Very colourful (and the WB result looks good!). I suspect they've been munched by birds. In Sydney, the culprits tend to be various types of native marsupial.Some really eroded fly agarics.
Quite difficult dark light conditions. Fill flash delivered orange light as it was reflected by the autumn leaves.
WB was therefore quite tricky.
The last one could be seen as an inspiration for next Halloween
Very nice ISvSome old photos: Galerina velutipes, Entoloma sp., Pleurotus diamor (from above and the gills site), Scutelinia sp. and for the last one I have no idea.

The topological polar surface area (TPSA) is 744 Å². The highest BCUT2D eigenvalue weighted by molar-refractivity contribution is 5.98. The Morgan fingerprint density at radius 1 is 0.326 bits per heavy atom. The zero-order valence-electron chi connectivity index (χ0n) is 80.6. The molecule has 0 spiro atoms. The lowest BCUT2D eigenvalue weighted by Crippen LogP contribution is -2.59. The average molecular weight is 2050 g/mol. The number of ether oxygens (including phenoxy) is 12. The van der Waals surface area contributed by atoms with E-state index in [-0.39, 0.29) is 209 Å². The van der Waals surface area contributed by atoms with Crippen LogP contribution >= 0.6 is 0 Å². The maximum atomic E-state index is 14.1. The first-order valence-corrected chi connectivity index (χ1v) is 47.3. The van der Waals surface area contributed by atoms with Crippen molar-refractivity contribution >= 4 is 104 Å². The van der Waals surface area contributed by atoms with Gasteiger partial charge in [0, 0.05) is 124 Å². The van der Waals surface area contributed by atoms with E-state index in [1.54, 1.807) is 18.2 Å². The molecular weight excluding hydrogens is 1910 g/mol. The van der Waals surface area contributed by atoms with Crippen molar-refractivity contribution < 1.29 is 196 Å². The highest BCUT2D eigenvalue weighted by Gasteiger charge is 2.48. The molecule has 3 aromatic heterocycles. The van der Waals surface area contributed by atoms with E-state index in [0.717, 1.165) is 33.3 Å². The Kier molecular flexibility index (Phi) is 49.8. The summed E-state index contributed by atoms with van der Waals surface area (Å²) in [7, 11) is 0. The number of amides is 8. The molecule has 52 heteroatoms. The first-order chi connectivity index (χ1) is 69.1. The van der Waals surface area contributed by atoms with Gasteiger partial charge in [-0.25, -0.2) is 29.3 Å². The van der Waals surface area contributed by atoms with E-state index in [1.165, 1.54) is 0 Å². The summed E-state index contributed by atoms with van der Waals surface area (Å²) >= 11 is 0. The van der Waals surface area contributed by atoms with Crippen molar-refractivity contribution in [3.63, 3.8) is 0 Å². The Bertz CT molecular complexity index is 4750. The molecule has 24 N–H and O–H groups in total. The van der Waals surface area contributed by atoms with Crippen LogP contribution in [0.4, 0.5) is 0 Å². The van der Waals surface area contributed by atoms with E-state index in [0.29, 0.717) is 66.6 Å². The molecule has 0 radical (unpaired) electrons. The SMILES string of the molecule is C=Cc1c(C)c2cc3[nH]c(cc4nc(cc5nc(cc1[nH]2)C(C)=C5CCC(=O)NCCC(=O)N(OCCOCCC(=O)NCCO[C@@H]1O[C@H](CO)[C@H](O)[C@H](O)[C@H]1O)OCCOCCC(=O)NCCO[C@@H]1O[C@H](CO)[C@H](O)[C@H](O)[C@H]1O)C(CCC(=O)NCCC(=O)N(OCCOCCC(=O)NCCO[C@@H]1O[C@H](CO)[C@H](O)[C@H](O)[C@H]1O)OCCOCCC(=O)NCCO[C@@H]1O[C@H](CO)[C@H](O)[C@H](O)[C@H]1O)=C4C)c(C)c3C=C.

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Thanks Click! I forgot to put a names (at least for the species where I have a clue): First one is Hohenbuehelia sp. (I ID this one as a H. grisea back in the time but with the introduction of the molecular methods many things changed and since I don't follow the recent (huh - bunch of years!) literature I will stuck to Hohenbuehelia sp.). Second photo is Marasmius thwaitesii (with much more confidence), after that is Volvariella bombycina. This variety of the species was described from Hawaii (ssp. ciliatomarginata) and differs from the nominate form that I have seen in Europe. Below are two more stages of the development of the fruitbody. Here I'm pretty confident. I must have also a fully developed mushroom somewhere in my folders (I have seen it in just 2 habitats, all photos posted so far are from the first one - it means the same trunk).Very nice series, ISv.